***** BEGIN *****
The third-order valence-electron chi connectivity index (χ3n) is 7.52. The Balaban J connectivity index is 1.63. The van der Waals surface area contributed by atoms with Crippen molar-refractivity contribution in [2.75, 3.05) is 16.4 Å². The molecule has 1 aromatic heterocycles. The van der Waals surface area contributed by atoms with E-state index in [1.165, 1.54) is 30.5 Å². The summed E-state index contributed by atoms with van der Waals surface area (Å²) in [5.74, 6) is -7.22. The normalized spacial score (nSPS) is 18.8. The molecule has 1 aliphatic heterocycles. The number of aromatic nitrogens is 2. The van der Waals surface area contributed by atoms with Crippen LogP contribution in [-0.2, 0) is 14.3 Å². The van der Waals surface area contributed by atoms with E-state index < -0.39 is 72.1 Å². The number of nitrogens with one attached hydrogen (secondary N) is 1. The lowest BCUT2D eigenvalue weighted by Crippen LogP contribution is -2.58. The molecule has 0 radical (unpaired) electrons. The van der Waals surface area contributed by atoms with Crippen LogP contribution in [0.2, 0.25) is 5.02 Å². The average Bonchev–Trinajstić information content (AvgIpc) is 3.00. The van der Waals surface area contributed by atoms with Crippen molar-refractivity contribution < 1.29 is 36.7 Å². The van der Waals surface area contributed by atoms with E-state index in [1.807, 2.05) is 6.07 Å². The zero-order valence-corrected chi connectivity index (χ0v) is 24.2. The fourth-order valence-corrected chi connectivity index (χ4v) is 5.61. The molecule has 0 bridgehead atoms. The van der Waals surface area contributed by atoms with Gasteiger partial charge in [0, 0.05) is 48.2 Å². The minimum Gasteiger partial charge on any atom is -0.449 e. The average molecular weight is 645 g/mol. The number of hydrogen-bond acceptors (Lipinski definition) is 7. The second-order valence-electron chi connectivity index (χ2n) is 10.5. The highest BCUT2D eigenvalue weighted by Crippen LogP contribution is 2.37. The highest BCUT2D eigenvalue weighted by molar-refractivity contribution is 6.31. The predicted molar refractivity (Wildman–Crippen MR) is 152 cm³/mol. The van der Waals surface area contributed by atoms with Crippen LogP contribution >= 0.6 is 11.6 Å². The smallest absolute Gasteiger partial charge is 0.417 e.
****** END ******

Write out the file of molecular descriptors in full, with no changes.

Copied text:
The third-order valence-electron chi connectivity index (χ3n) is 7.52. The Balaban J connectivity index is 1.63. The van der Waals surface area contributed by atoms with Crippen molar-refractivity contribution in [2.75, 3.05) is 16.4 Å². The molecule has 1 aromatic heterocycles. The van der Waals surface area contributed by atoms with E-state index in [1.165, 1.54) is 30.5 Å². The summed E-state index contributed by atoms with van der Waals surface area (Å²) in [5.74, 6) is -7.22. The normalized spacial score (nSPS) is 18.8. The molecule has 1 aliphatic heterocycles. The number of aromatic nitrogens is 2. The van der Waals surface area contributed by atoms with Crippen LogP contribution in [-0.2, 0) is 14.3 Å². The van der Waals surface area contributed by atoms with E-state index < -0.39 is 72.1 Å². The number of nitrogens with one attached hydrogen (secondary N) is 1. The lowest BCUT2D eigenvalue weighted by Crippen LogP contribution is -2.58. The molecule has 0 radical (unpaired) electrons. The van der Waals surface area contributed by atoms with Crippen LogP contribution in [0.2, 0.25) is 5.02 Å². The average Bonchev–Trinajstić information content (AvgIpc) is 3.00. The van der Waals surface area contributed by atoms with Crippen molar-refractivity contribution < 1.29 is 36.7 Å². The van der Waals surface area contributed by atoms with E-state index in [1.807, 2.05) is 6.07 Å². The zero-order valence-corrected chi connectivity index (χ0v) is 24.2. The fourth-order valence-corrected chi connectivity index (χ4v) is 5.61. The molecule has 0 bridgehead atoms. The van der Waals surface area contributed by atoms with Gasteiger partial charge in [0, 0.05) is 48.2 Å². The minimum Gasteiger partial charge on any atom is -0.449 e. The average molecular weight is 645 g/mol. The number of hydrogen-bond acceptors (Lipinski definition) is 7. The second-order valence-electron chi connectivity index (χ2n) is 10.5. The highest BCUT2D eigenvalue weighted by Crippen LogP contribution is 2.37. The highest BCUT2D eigenvalue weighted by molar-refractivity contribution is 6.31. The predicted molar refractivity (Wildman–Crippen MR) is 152 cm³/mol. The van der Waals surface area contributed by atoms with Crippen LogP contribution >= 0.6 is 11.6 Å². The smallest absolute Gasteiger partial charge is 0.417 e.